does not constitute sales tax, it is not covered by entry 54 in List II of the
Seventh Schedule to the Constitution which relates to taxes on sale or purchase
of goods other than newspapers subject to the provision of entry 92-A of List
The argument that provision like section 29A
is ancillary or incidental to the collection of tax legitimately due under a
law made under entry 54 has no force. Such an argument was rejected by this
Court in Abdul Quader's case (supra) in the following words :
" The provision however is attempted to
be justified on the ground that though it may not be open to a State
Legislature to make provision for the recovery of an amount which is not a tax
under entry 54 of List II in a law made for that purpose, it would still be
open to the Legislature to provide for paying over all the amounts collected by
way of tax by persons, even though they really are not exigible as tax, as part
of the incidental and ancillary power to make provision for the levy and
collection of such tax-But where the legislation under the relevant entry
proceeds on the basis that the amount concerned is not a tax exigible under the
law made under that entry, but even so lays down that though it is not exigible
under the law, it shall be paid over to Government, merely because some dealers
by mistake or otherwise have collected it as tax, it is difficult to see how
such a provision can be ancillary or incidental to the collection of tax
legitimately due under a law made under the relevant taxing entry.".
The above observations were quoted with
approval by a six Judge Bench of this Court in the case of Ashoka Marketing Ltd
v. State of Bihar-and Another(1). In that case the provisions of section 20 A
of the Bihar Sales Tax Act which were substantially (1)  26 I. T. R. 254.
992 similar to those of section 29-A now
impugned before us, were assailed. Shah J. (as he then was) speaking for the
"A provision which enables the dealer to
pass on the liability for payment of tax is incidental to legislation for sales
tax. But we are unable to hold that a provision, under which a dealer is called
upon to pay to the State an amount which has been collected by him on a
representation-express or implied that an equal amount is payable by him under
the Bihar Sales Tax Act, is a provision incidental to the power to levy 'tax on
sale or purchase of goods' within the meaning of entry 54 List 11 of the
Entry 54, List 11, of the Seventh Schedule
comprehends the power to impose tax, to prescribe machinery' for collecting the
tax, to designate officers, by whom the liability may be imposed and to
prescribe the authority, obligation and indemnity of the officers. The State
Legislature may under entry 54, List II, be competent to enact a law in respect
of matters necessarily incidental to 'tax on the sale. and ,purchase of goods'.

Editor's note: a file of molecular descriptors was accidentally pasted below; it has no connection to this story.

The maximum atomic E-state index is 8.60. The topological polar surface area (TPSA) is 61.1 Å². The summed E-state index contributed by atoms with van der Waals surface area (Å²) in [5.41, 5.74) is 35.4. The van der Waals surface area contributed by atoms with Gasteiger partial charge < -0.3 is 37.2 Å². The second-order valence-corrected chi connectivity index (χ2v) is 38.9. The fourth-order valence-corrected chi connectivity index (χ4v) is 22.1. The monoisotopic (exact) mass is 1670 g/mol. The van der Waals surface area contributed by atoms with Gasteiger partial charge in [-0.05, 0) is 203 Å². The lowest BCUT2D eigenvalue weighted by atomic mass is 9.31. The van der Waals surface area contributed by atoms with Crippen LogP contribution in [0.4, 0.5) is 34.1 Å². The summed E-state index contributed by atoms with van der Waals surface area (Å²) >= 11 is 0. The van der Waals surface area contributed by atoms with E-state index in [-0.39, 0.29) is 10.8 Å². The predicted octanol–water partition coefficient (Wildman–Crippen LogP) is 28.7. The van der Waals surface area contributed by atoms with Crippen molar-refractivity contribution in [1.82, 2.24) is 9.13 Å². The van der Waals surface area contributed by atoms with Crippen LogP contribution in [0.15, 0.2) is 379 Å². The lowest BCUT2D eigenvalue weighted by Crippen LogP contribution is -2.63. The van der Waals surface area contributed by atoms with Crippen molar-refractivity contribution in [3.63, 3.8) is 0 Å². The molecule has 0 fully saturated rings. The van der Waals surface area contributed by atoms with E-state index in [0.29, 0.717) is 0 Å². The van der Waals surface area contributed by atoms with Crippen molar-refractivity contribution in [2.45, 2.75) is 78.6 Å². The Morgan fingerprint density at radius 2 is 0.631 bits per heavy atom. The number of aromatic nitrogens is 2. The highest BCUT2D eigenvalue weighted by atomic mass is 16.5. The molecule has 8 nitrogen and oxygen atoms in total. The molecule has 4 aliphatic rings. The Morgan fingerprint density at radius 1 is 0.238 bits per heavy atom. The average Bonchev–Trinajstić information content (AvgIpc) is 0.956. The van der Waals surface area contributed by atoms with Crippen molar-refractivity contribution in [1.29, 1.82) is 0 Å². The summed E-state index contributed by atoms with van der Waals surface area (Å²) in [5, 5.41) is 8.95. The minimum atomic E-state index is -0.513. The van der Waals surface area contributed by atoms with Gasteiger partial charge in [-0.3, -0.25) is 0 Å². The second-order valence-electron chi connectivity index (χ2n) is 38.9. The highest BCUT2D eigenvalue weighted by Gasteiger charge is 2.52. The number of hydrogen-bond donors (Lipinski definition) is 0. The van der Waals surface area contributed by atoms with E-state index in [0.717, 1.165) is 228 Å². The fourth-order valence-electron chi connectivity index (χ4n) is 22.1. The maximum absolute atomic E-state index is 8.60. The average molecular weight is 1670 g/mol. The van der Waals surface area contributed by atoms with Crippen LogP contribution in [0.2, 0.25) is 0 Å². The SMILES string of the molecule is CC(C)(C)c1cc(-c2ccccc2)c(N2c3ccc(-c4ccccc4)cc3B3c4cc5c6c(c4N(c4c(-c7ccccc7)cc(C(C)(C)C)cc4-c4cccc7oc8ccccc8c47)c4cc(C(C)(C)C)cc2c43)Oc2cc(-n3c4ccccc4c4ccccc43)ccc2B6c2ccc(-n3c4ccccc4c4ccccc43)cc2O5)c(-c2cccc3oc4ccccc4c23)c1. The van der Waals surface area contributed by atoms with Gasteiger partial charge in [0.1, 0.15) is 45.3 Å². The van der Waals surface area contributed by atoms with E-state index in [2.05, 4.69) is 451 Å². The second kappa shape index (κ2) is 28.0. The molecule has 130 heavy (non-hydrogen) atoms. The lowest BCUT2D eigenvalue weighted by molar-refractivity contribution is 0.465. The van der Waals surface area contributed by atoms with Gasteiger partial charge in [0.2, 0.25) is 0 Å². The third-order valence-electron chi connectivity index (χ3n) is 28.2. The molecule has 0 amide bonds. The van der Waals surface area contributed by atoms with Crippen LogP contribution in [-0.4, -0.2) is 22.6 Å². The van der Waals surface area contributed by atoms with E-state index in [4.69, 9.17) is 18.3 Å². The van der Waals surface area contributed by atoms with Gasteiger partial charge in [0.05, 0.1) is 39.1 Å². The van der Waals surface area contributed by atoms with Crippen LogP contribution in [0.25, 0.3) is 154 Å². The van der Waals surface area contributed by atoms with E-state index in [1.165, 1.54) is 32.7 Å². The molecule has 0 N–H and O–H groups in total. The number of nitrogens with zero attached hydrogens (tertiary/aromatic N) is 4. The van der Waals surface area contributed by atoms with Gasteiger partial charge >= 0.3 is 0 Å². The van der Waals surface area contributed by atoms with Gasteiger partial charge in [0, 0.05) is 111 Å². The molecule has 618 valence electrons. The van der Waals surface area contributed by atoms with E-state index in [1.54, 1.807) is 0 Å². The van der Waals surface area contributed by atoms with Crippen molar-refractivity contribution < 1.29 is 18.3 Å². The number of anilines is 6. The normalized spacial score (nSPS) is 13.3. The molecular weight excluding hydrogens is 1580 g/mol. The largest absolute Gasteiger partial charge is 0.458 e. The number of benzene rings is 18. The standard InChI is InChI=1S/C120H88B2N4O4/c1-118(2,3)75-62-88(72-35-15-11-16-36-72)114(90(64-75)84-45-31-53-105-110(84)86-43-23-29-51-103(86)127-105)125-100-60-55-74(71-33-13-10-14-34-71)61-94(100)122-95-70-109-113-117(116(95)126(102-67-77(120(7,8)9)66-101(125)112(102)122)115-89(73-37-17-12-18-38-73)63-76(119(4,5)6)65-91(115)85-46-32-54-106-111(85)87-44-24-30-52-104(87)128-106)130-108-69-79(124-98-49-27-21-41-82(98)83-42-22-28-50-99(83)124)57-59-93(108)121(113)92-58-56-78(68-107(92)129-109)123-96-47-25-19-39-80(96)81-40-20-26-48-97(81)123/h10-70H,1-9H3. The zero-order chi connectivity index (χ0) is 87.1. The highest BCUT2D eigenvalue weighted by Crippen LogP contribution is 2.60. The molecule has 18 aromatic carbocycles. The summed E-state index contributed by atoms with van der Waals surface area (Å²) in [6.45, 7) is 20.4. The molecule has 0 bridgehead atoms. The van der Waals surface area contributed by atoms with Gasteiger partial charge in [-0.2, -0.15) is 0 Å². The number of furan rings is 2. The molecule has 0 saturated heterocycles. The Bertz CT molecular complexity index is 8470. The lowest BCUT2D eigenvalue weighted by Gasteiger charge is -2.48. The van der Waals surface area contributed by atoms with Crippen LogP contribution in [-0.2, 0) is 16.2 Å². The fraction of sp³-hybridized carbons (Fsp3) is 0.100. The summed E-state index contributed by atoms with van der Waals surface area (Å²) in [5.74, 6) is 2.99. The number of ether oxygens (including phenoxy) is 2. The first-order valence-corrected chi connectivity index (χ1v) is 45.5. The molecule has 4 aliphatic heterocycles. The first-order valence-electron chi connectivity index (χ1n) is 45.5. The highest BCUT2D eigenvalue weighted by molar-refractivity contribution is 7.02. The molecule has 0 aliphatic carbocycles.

But a provision compelling a dealer who has deliberately or erroneously
recovered an amount from the purchaser on a representation that he is entitled
to recover it to recoup himself for payment of tax, to pay over that amount to
the State cannot, in our judgment, be regarded as necessarily incidental to levying
an amount as tax which the State is incompetent to levy. A mere device cannot
be permitted to defeat the provision of the Constitution by clothing the claim
in the form of a demand for depositing the money with the State which the
dealer has collected, but which he was not entitled to collect." In view
of the above decision, the contention that the impugned Act would be covered by
entry 54 in List 11 can plainly be not accepted.
Argument has been advanced before us on
behalf of the appellant that the impugned law would be covered by entry 7 in
List III which relates, inter alia, to contracts. A similar argument was
advanced in the case of Ashoka Marketing Ltd. (supra) and was rejected in the
following words "We fail to appreciate how power to legislate in respect
of entries 6, 7 and 13 would authorise the State', Legislature to legislate in
respect of recovery from the dealer of an amount which the dealer was in law
not 993, entitled to, collect, but Which he has collected. The power to
legislate in respect of sub-section'(3),(4) and (5) of section 20A does not
fall under entries6, 7 and 13 of List III expressly , nor can it be said that
the power to legislate is necessarily incidental to the power contained in
entries 6, 7 and 13 of List III." Lastly, it has been argued that the law
in question relates to trust and can be justified under entry 10 in List 111.
We, however, fail to see as to how such a law
can be said to relate to trusts. A trust is an obligation annexed to the
ownership of property and arises out of confidence reposed in and accepted by
the owner or declared and accepted by him for the benefit of another or of
another and the owner(see section 3 of the Indian Trusts Act, 1882). It is
plain that a law compelling deposit-of money wrongly realised as sales tax
cannot in pith and substance be considered to be a law relating to trusts. The
mere use of the word "trust" in sub-section (2) of section 29-A would
not make the impugned law to be one relating to trusts.
The appeal consequently fails and is
dismissed with costs.
G.C. Appeal dismissed.